When I first wrote about my Firstie’s Parade of Lasts, I knew there would be moments both big and small, some we would see coming and some whose importance we wouldn’t realize until they were in the rearview mirror.
This one we saw coming.
I’ve written about my son’s uphill climb to not only earn a spot on the Academy’s Sprint Football team but claim a starting spot on a championship team. This year presented its own challenges, with shoulder labrum surgery putting his starting spot in jeopardy right to the season opener. But as he solidified his spot, we mentally circled Friday, November 1. We had planned to make most all the games, but as it turns out, we couldn’t bring ourselves to miss a single snap.
You see, when my son was considering colleges – his backup plans to the USNA – we had a lot of discussions about balancing things, one of them being football. When he’d look at a bigger school, I’d remind him, “when your 30 or 40 or 50, you’ll be able to find a league to play baseball or golf or basketball. But once you leave college, you’ll never strap on a football helmet again.” I told him it was OK to make that decision, but he should do it knowing the repercussions.
As the Sprint Football team rolled through the schedule, November 1 loomed large. It would be Senior Recognition Night, the final time he would ever strap on a helmet on the field at Navy-Marine Corps Stadium. After a waterlogged road trip to Cornell, the day was finally here.
Despite a harried trip to Annapolis, we arrived at the stadium in plenty of time to find our way to the tunnel where we would accompany our Mid onto the field. As we lined up, I could see the emotions washing over him. I didn’t offer a lot, only saying, “make sure you take a moment to look around that stadium and realize you are doing what many only dream about.”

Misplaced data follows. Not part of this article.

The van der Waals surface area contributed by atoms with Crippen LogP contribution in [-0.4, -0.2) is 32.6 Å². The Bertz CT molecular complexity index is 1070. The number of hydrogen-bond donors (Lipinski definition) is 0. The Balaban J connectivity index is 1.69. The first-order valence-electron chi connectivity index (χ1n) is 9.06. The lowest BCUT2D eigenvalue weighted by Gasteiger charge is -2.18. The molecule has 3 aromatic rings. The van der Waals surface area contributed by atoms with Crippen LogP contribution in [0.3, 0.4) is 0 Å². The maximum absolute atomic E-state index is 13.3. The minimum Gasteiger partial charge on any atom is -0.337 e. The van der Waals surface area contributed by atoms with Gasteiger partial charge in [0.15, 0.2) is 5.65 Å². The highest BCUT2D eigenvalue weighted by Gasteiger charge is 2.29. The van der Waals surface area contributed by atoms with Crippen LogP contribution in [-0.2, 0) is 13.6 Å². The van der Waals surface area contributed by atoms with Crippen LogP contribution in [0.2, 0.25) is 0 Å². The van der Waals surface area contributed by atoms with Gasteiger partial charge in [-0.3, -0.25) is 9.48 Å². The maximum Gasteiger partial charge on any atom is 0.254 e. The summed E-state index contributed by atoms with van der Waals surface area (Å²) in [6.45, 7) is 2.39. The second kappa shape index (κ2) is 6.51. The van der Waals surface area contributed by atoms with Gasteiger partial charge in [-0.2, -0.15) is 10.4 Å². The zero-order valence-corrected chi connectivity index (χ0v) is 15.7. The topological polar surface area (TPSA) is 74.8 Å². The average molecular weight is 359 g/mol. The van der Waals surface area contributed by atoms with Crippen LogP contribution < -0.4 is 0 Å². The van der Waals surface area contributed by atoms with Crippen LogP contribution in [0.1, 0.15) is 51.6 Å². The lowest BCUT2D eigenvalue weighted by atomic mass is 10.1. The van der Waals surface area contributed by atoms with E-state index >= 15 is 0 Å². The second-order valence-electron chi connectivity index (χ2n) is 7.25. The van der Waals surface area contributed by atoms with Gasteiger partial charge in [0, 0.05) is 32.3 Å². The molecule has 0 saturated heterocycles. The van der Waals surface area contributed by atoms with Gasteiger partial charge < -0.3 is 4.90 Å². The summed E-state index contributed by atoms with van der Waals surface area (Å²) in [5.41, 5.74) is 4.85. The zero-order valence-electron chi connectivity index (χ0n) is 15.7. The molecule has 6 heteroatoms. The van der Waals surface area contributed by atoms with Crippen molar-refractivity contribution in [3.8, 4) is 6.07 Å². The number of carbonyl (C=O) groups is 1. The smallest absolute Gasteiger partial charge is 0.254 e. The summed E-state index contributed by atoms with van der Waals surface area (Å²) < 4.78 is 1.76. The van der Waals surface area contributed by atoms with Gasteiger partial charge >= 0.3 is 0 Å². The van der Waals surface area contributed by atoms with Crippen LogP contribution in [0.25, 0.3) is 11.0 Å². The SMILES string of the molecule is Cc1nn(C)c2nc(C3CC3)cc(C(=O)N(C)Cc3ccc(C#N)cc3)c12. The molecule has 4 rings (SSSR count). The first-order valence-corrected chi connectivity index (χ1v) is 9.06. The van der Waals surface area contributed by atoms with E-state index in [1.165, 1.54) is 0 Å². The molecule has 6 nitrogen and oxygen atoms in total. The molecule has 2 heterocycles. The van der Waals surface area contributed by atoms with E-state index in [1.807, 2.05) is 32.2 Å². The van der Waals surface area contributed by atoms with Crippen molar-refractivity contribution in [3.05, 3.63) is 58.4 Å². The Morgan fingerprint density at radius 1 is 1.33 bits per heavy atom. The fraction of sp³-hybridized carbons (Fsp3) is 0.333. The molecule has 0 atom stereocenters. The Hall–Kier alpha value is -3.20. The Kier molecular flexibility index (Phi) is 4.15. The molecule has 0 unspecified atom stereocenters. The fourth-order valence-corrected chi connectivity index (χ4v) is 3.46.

When we finally walked out onto the turf toward midfield, it was like a dream sequence. There we were under the lights, and one by one, his fellow seniors were called out … Krause, Cookie, JP, Mango. Suddenly, it was over and we were taking out seats for the game. Most games, I find it impossible to sit and find myself pacing, settling in for each play at the line of scrimmage or when allowed closer to the field, an advantageous position near the end zone. This game, I took my seat and settled in, happy to have our trusted Sponsor Parent Mike and Noah’s roommate Anthony along for the ride.
After a slow start, Navy finally seized control of the game and Noah played well – not his best game, but well. We did our best to embarrass him a little with some Fatheads and cowbells, too. As the second half wore on, I told Mid Mom to keep an eye on the field, that Coach would soon begin calling the seniors off the field, so they could have their “moment.” Sure enough, after the officials whistled a play dead, Noah and his linemate Adam jogged toward the sideline. Their time playing at Navy-Marine Corps Stadium had come to a close.
The game played on, of course, and after the clock ran out and the player shook hands, you could sense an extra bit of emotion from the Firsties as they sang the Navy Blue & Gold. There were more pictures than most games, longer hugs than most games. And the players lingered for much longer than most games. Most of all, Noah. He walked up into the stands to see us all and judging from his eyes, the pollen count must have been awfully high on the field.
He then returned to the field for more pictures, more goodbyes, and more hugs.
“They’re going to have to tell me to get off this field because I’m not ready to leave,” he said.
Eventually, one of the assistants yelled over, “C’mon, Smith, time to go. Come on, we have one more game left.”
“Yeah, but not on this field,” he said, his voice quivering just a bit. “Not on this field.”
Most of the lights were out by the time he slowly jogged into the tunnel, and the parade of lasts began moving to another important destination – his last football game, likely ever, in the championship game against Army.
Win or lose, we will be there to take it all in.
* * *
By the way, if you have a subscription to ESPN (it’s only $5 a month and you can cancel at any time), you can watch the Midshipmen defend their title against Army Friday, November 8 at Franklin Field in Philadelphia. If you look closely, I’ll be the once pacing in the stands, though you’re more likely to hear me than see me. 🙂